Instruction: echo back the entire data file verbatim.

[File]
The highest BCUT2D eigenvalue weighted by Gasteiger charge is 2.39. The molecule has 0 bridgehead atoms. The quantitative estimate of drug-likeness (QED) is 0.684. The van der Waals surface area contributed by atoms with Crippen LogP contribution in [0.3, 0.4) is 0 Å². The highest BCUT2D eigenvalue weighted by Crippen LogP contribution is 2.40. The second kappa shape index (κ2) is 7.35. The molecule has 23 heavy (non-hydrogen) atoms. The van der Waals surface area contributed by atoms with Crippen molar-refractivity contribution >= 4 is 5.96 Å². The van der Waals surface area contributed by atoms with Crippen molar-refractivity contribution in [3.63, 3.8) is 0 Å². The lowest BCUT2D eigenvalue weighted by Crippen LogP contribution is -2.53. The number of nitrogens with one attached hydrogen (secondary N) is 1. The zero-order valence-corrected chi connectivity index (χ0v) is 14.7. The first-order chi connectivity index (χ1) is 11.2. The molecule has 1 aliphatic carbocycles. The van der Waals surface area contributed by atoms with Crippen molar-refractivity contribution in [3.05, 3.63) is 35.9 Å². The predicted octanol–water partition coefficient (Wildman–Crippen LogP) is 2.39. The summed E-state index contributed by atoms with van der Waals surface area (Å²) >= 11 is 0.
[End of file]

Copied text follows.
The highest BCUT2D eigenvalue weighted by Gasteiger charge is 2.39. The molecule has 0 bridgehead atoms. The quantitative estimate of drug-likeness (QED) is 0.684. The van der Waals surface area contributed by atoms with Crippen LogP contribution in [0.3, 0.4) is 0 Å². The highest BCUT2D eigenvalue weighted by Crippen LogP contribution is 2.40. The second kappa shape index (κ2) is 7.35. The molecule has 23 heavy (non-hydrogen) atoms. The van der Waals surface area contributed by atoms with Crippen molar-refractivity contribution >= 4 is 5.96 Å². The van der Waals surface area contributed by atoms with Crippen molar-refractivity contribution in [3.63, 3.8) is 0 Å². The lowest BCUT2D eigenvalue weighted by Crippen LogP contribution is -2.53. The number of nitrogens with one attached hydrogen (secondary N) is 1. The zero-order valence-corrected chi connectivity index (χ0v) is 14.7. The first-order chi connectivity index (χ1) is 11.2. The molecule has 1 aliphatic carbocycles. The van der Waals surface area contributed by atoms with Crippen molar-refractivity contribution in [3.05, 3.63) is 35.9 Å². The predicted octanol–water partition coefficient (Wildman–Crippen LogP) is 2.39. The summed E-state index contributed by atoms with van der Waals surface area (Å²) >= 11 is 0.